U.S. Congress Unveils Sweeping Bipartisan Crypto Legislation - Fin Tech - bdsthanhhoavn.com

U.S. Congress Unveils Sweeping Bipartisan Crypto Legislation – Fin Tech



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On June 7, Sens. Cynthia Lummis (R-WY) and Kirsten Gillibrand
(D-NY) released their highly anticipated bill – the Responsible
Financial Innovation Act – that would create a legal framework to
govern digital assets. The bill represents one of the first
comprehensive, bipartisan bills introduced by the U.S. Congress
focused on digital assets and the technologies that underpin them
(i.e., blockchain technology).

As written, the bill would have far-reaching implications for
the digital asset industry. However, at this point, the chances of
the bill passing into law over the short term are slim. While the
recent meltdown in the cryptocurrency market has pushed regulating
digital assets higher on the agenda for governments everywhere,
lawmakers in the U.S. have several other priorities – like
inflation and the upcoming midterm elections – that will likely
take up much of their focus throughout the rest of the year. That
said, the bill is largely being positioned as a starting point for
lawmakers to frame their efforts in a push to pass legislation
sometime next year.

Key Provisions

  • Establishes the CFTC as the Primary Regulator of
    Digital Assets
    – Most notably, the bill would effectively
    establish the Commodity Futures Trading Commission (CFTC) as the
    primary regulator of digital assets by (a) providing the agency
    with “exclusive spot market jurisdiction” over digital
    assets, (b) codifying a crypto-specific interpretation of the Howey
    test that is used by the SEC to determine if an asset is a
    security, and (c) defining most digital assets as “ancillary
    assets” and treating them as commodities, thus putting them
    under the CFTC’s jurisdiction. 1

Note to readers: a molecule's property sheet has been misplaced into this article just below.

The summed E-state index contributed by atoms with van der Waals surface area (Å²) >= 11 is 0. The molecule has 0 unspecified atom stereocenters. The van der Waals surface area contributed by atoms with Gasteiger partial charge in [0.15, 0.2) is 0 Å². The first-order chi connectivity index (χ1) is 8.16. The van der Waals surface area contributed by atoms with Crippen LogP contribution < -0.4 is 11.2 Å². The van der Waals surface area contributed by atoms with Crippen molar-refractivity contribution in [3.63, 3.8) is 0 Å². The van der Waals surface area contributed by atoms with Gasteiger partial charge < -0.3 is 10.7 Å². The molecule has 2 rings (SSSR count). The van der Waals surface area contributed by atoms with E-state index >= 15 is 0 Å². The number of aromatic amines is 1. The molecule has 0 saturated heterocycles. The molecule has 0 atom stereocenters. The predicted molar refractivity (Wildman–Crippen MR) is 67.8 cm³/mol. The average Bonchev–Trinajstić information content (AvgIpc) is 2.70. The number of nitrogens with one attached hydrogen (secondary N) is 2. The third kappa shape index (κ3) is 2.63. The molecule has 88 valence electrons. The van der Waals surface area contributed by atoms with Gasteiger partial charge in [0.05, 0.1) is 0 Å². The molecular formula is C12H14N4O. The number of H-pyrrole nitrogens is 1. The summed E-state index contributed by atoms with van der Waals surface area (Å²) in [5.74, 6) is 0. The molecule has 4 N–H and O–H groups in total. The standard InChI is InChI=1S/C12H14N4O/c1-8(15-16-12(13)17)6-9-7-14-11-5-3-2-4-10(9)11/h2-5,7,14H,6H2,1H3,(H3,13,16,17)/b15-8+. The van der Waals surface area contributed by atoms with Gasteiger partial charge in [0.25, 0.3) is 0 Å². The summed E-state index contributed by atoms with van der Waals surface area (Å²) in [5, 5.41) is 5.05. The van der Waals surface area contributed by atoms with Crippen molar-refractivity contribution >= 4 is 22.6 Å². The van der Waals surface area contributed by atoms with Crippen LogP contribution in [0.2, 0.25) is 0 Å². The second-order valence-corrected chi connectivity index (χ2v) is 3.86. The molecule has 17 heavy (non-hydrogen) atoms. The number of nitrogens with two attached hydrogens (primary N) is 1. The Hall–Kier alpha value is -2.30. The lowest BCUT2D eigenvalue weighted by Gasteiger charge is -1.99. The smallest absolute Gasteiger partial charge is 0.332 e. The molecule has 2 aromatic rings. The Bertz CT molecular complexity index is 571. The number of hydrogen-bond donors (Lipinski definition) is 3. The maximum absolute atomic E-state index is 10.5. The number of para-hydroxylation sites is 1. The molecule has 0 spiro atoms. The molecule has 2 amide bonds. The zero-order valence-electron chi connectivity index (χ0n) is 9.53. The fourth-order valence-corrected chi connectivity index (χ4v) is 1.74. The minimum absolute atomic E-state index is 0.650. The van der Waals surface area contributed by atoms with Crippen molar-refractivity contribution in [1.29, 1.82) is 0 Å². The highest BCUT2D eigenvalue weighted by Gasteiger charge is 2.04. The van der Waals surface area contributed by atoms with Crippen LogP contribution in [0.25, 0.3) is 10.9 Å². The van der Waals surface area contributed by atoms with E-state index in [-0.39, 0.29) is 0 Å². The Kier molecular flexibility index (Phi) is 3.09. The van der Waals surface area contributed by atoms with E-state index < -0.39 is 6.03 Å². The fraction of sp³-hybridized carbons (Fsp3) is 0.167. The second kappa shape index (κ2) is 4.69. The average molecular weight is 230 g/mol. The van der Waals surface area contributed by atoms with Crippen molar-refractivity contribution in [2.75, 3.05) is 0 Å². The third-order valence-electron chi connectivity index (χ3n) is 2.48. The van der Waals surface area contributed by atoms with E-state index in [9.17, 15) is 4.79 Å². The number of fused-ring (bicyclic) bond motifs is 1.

• Stablecoin Reserve Requirements – Stablecoin
    issuers would be required to (a) maintain high-quality liquid
    assets valued at 100% of the face value of issued stablecoins, (b)
    provide monthly disclosures on such assets, and (c) guarantee the
    ability to redeem all stablecoins at par in legal tender.

  • Stablecoin Issuance Process for Banks and Credit Unions
    Establishes a procedure for banks and credit unions to
    issue stablecoins by establishing a separate depository institution
    affiliate and securing the necessary regulatory approvals.

  • Regulatory Reporting Requirements – Sets a
    number of reporting requirements for operators in the digital
    assets industry. In particular, issuers of digital assets that are
    considered “ancillary assets” would have to submit
    twice-annual disclosures to the SEC on the valuation and management
    of those assets. In addition, digital asset service providers would
    be required to provide clear consumer notices, and require
    acknowledgement of, on a number of matters ranging from material
    source code updates to how a bankruptcy or insolvency scenario
    would be handled.

  • Digital Asset Exchange Registration Requirements and
    Fees –
    Establishes a pathway for digital asset exchanges
    to register with the CFTC. In addition, the bill would permit the
    CFTC to impose user fees on digital asset exchanges to cover
    regulatory costs.

  • Crypto Broker Tax Reporting Requirements –
    Delays for two years (until 2025) and amends the mandatory yearly
    tax reporting requirements for crypto brokers that were passed last
    year as part of the Infrastructure Investment and Jobs Act.

  • Tax Exemption for Crypto Transactions Less than $200
    Provides a tax exemption for all
    transactions for goods and services under $200.

  • Tax Exemption for Digital Asset Lending Agreements
    Specifies that so-called digital asset lending
    agreements are not generally taxable events.

  • Tax Exemption for Crypto Mining and Staking –
    Establishes that digital assets
    obtained from mining or staking are not to be treated as taxable
    income until they are converted into fiat currency and gains or
    losses are realized.

  • Decentralized Autonomous Organization (DAO)
    Registration Requirements –
    Requires community-led
    decentralized autonomous organizations (DAOs) to classify as
    business entities that must be incorporated as an LLC, corporation,
    partnership, foundation, cooperative, or similar organization.

  • Government Studies on Key Issues – Directs a